So first thing first, can you tell us what kind of activity are you in?

I randomly took a flight to a country so far away, and next thing I remember was me being at an clerkship exchange program organized by IFMSA, particularly by AEM-Marrakech, IFMSA-Morocco. I got to do a 28 days clerkship at obstetric-gynecology department, Centre hospitaliare Universitariat (or, literally translated to University hospital) Ibn Tofail and Mohammed VI from January 1st until 28th. Then I stayed a little bit longer after that, going around cities in Morocco.

Why do you choose to go exchange in Morocco and get obstetric-gynecology department?

Morocco is a beauty and a very open country! Yea, it’s kinda sad knowing that my foremost reason of choosing is for tourism purpose not some academic or it’s healthcare aspect (in fact, their healthcare quality is not good, even worse compared to ours right now. Morocco kingdom, as I know from my fellow Moroccan clerk, doesn’t really allocate much to the health sector). But it kinda it is, can’t help not telling the truth.

I don’t pass the obstetric-gynecology exam and I don’t get to study it over again (you fellow unej medstud know why haha). I want to have beneficial time on my exchange and what’s better than studying something you’re suck at? So like, yea, that’s pretty much how my decision was made.

How were the early days of exchange going?

It was so different from Indonesia, the weather, the language, the building, the etiquette, the luxurious cars wandering everywhere. So like yea, it was so exciting for me. The language, it kinda my biggest obstacle there, since they speak Arabic-french and I don’t speak any of those language, just know a little from high school lesson. French is also widely used everywhere, written and spoken. So I re-learned French there haha. All the patients only speak Arabic, so I cant communicate with them alone. However, the educated can speak English well, they helped me to understand and learn from the case, they even bother used English when I was around, it was so nice! Considering that they don’t use English in daily basis.

I used public city bus to go everywhere, it was cheap and liked it so much 😀 it was not that comfortable, but our government here doesn’t even bother to provide us a good mode of commuting aren’t they? At the hospital, I was so confused to differentiate between doctors-nurses-residents-students because they don’t wear particular badge or clothes that differentiate one role from another. There was even this one time that I asked what year was this guy in and turned out he was a doctor at the department. I was also a little bit upset with the doctor and patient relationship, because the ethics is different from ours here in Indonesia. The medical records and the medicine brochure is also in French and Arabic, so I translated the words and tried to understand the content, while learning French in the same time (I mean, French is the second most used language in the world, so it’s quite important, right?)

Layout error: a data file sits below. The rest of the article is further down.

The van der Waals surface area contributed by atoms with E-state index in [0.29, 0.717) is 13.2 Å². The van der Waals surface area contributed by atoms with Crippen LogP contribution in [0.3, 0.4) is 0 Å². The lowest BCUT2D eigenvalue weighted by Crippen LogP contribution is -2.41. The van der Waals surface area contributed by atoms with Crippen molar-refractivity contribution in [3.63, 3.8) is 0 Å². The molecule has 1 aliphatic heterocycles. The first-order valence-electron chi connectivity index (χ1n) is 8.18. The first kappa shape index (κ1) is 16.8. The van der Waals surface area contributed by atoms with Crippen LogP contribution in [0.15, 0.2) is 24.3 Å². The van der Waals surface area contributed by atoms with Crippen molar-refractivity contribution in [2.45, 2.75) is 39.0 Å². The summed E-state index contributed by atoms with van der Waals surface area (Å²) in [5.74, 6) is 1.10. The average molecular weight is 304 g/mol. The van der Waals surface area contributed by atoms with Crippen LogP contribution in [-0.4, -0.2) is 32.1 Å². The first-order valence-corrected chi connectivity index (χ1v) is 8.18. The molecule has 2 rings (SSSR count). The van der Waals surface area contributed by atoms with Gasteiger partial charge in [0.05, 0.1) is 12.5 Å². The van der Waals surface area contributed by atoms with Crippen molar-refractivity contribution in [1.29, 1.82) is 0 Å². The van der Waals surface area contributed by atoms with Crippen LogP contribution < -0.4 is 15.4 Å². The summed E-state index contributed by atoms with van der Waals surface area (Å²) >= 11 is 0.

Can you tell us the process of one of the cases?

There is quite some amount of cases tho, because it’s obstetric-gynecology department. Let me sort some that’s quite interesting. Mmm… There’s a lot of case like the following case, and in fact, it’s not a special case in the department, but it’s kinda a highlight for me.

It was in the middle of the night, around 11PM I reckon. Amidst a very thick fog outside, a car rushed to the porch, brakes screeched, and the hospital guard running with ambulance bed rolling. From the car, now on the ambulance bed, it was a pregnant women screaming so loud, I can hear it from upper floor and yeah, hearing women screaming of the pain of labor like that is horrible, sad, and scary in the same time. The amniotic fluid flowing from her groin already, meaning she’s currently already on the first phase of delivery. From the medical records she brought from previous healthcare facility, I able to perceive that it’s her third pregnancy, none of the two previous pregnancy made it. That’s not good. Fetal heart rate was low, meaning the fetus is at a critical state, it need to be delivered as soon as possible. The woman however, had lost a lot of energy. I mean, yea of course she was, she came all the way from a rural, sent to this facility. She was on the red area of partogram. All that journey and the pain she endured on the way, she still had to work more, putting the remaining energy with the hope to deliver the baby. The woman was put on a lithotomy position, without any talk preceding the decision regarding the position, I assisted holding one leg while my friend holding the other. The doctor pushed the fundus from upper abdomen using his elbow to help adding power to the contraction of the propulsion. Had seen the baby head, the nurse secretly taking a surgical scissors off a table and the doctor took it directly, it seemed like a general code there, when to episiotomize and how to do it, everybody know. The doctor directly make the cut at 8’clock side, blood spurt off, a lot of blood, I felt dizzy like my blood was leaving my brain, the doctor quickly pulled the baby, the woman screamed of the pain, it was dead horrible, it even conflicted inside me.